16. A shoe midsole configured to reduce pressure applied to a sole of a foot of a wearer of the shoe midsole when toes of said loot kick the ground, comprising: a sole plate; a plurality of blades integrally standing on the sole plate, each blade of the plurality of blades having a base at the sole plate and a distal end opposite the base; a cover bonded to a circumference of the sole plate; a liquid sealed between the sole plate and the cover, and a first concave part in a shape equivalent to the sole of the foot formed on a surface of the sole plate, on which the plurality of blades stand, wherein the plurality or blades are accommodated within the first concave part, wherein the plurality of blades are aligned at a predetermined interval in a direction nearly orthogonal to a longitudinal direction of the sole plate, and wherein at least some blades of the plurality of blades arc tilted so that each one blade of said at least some blades stands with said one blade's distal end closer to a toe than said one blade's base, so as to suppress a movement of the liquid from a toe side to a heel side when the toe kicks the ground, and thereby provide cushioning with said liquid to reduce said pressure applied to the sole of the foot when the toes kick the ground.
Description



FIELD OF THE INVENTION

The present invention relates to a shoe midsole and footwear which can absorb a shock during walking while producing a walking feeling of stability and comfort, reduce a load on a foot, a knee, etc. in a standing position, and stimulate a sole of a foot to be massaged.

BACKGROUND OF THE INVENTION

It is conventionally believed that when a heel touches down on the ground, the shock applied to the heel is approximately 1.25 times higher than the human body weight during walking, and approximately three times higher than the human body weight during jogging. This shock is sequentially sent to the heel, an ankle, a knee, and hips.

Conventionally, a sole made of an elastic material is known as a shoe midsole for absorbing the shock applied when the heel touches down the ground. This elastic material absorbs the shock in the contacting area to the ground when the heel touches down on the ground.

Accordingly, the present applicant has proposed a technical means to spread and absorb the shock when the sole of a foot touches down on the ground during walking, and to stimulate the sole of a foot to be massaged (for example, see Patent Document 1).

Patent Document 1 disclosed that a fluid infused between a sole plate and a cover could spread and absorb the shock when the sole of a foot touched down on the ground, and could reduce a load on a knee, hips, etc. Patent Document 1 also disclosed the effect that the shock to the sole of a foot could be spread and absorbed with the fluid smoothly moved by uniformly tilting a plurality of blades toward the heel side, and the effect that the blades could massage the sole of a foot.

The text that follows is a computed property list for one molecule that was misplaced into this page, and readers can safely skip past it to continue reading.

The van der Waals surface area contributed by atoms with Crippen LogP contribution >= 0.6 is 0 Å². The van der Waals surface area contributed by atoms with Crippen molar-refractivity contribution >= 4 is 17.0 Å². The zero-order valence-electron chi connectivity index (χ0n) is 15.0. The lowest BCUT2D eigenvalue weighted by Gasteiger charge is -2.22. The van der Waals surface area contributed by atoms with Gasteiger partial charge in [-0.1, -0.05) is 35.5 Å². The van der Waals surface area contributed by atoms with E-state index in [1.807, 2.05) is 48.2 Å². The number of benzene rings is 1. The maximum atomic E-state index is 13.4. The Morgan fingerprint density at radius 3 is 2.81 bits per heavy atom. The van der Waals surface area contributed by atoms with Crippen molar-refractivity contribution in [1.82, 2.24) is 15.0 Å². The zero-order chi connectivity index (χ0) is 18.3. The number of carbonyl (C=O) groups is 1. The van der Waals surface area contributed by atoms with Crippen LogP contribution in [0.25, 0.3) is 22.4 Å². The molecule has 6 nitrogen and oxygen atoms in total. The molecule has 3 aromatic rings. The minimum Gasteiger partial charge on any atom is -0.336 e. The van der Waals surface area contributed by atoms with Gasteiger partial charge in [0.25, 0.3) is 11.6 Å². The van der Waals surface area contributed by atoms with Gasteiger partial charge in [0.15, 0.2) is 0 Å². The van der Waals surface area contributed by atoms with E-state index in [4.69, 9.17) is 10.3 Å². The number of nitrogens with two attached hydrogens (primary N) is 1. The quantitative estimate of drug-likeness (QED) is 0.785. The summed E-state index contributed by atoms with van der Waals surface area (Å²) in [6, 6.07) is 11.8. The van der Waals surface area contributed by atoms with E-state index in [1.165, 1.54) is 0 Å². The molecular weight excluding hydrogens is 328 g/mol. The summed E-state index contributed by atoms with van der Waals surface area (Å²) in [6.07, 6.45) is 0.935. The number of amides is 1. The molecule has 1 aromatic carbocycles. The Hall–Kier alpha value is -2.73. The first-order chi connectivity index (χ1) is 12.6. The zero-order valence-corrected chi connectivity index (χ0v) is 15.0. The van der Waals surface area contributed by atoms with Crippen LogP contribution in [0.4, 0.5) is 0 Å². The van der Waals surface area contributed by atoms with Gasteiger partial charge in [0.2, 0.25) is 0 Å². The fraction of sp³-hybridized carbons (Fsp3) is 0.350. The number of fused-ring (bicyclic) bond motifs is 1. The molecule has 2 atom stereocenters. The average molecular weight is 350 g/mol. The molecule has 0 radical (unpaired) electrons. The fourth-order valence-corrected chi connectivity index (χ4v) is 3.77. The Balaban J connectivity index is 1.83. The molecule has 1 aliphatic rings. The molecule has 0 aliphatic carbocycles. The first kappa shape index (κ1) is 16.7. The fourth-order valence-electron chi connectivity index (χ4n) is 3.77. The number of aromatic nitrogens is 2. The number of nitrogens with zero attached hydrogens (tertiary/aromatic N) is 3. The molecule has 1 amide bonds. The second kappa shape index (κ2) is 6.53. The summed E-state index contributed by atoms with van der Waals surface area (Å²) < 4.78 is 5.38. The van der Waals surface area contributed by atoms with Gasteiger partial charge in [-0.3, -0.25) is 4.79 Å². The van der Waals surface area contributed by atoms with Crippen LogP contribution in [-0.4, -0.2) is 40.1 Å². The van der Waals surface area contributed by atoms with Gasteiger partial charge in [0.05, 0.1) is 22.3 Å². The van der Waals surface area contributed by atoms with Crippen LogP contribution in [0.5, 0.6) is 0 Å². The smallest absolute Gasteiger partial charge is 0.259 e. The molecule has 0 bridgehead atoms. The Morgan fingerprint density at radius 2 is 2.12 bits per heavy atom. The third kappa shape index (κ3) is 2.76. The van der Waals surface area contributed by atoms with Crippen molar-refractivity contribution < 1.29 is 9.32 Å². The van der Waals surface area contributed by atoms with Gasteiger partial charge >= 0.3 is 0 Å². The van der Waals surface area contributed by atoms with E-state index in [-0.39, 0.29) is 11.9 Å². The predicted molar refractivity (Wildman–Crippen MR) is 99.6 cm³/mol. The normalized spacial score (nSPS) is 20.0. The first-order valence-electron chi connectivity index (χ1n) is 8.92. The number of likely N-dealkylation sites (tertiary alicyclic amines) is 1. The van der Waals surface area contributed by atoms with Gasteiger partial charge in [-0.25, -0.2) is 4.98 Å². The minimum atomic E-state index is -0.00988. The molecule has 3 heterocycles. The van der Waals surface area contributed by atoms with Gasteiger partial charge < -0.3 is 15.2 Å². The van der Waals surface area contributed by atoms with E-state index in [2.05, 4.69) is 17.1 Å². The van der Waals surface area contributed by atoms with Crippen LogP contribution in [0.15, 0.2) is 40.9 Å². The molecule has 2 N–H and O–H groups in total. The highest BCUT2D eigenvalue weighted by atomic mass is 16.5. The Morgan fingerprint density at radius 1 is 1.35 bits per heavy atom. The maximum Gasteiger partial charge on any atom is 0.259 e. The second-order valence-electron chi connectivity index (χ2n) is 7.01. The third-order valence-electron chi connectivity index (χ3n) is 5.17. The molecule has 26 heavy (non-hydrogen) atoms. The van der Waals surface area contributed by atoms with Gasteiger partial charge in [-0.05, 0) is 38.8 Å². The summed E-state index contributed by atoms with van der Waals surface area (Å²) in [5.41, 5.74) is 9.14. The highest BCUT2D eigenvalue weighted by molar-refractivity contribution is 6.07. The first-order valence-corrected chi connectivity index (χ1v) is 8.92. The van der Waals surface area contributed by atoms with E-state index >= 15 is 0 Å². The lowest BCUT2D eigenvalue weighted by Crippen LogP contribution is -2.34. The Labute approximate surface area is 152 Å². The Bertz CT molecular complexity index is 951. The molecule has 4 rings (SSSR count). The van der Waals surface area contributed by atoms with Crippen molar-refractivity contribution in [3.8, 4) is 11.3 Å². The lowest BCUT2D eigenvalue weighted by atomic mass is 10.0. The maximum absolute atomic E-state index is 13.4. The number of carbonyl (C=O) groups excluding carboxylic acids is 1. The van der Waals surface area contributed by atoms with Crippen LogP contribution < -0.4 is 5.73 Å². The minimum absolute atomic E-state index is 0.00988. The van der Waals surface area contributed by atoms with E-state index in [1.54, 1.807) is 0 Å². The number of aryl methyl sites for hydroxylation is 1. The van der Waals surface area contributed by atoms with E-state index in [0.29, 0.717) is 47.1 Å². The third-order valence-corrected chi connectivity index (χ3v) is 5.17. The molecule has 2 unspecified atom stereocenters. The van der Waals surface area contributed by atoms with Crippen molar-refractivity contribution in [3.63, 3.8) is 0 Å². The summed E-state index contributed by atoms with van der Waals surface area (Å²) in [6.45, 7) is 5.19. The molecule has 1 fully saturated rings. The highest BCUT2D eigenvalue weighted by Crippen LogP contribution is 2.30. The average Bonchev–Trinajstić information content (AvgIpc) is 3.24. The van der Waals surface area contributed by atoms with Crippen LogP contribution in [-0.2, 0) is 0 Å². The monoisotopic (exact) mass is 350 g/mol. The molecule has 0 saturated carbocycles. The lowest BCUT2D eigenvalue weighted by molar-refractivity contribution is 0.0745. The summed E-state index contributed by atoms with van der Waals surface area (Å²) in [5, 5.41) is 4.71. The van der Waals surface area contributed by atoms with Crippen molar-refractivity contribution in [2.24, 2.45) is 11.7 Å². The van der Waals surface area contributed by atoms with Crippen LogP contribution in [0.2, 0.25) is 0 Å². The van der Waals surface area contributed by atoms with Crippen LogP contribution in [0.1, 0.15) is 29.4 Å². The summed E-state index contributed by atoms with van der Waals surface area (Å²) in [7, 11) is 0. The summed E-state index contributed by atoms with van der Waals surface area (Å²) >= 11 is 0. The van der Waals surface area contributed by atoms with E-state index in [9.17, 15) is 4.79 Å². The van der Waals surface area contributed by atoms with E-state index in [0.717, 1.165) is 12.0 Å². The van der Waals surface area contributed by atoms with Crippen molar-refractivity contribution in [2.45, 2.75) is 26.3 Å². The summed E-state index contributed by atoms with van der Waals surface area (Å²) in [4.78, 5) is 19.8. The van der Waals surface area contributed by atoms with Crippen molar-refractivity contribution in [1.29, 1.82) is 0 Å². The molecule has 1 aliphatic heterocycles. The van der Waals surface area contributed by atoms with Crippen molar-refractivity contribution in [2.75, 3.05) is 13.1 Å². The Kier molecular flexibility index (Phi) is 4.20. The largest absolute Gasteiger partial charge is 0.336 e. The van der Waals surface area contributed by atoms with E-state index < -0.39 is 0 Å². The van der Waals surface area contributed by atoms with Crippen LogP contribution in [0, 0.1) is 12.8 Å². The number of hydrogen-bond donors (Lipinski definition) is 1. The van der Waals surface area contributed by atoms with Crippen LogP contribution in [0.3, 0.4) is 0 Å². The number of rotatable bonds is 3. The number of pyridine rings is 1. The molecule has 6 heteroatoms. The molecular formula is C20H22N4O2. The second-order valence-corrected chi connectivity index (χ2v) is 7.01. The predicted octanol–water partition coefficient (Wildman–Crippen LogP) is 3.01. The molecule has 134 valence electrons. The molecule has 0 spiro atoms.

By the way, when we human being walk, we take a series of actions as follows: to contact with the ground as the first action, gradually contact a sole with the ground from the heel to the roots of toes as the next action, and to kick the ground with the toes as the last action. This series of actions is continuously repeated as one cycle of the actions.

Until now, it has been considered that the peak impact force is generated at the moment when the heel touches down on the ground within the one cycle of walking. However, it has been revealed that the impact force generated at the moment of kicking the ground of the roots of the toes is higher than the impact force generated at the moment of touchdown of heel on the ground as a simulation described later in FIG. 6.

However, according to the Patent Document 1 described above, the plurality of blades were uniformly tilted toward the heel side and it meant that the plurality of blades were same as the moving direction of the fluid at the moment of kicking the ground of the roots of the toes. Therefore, the fluid in the toe side is quickly moved to the heel side, and there is some risk, that the shock applied to the heel side is increased.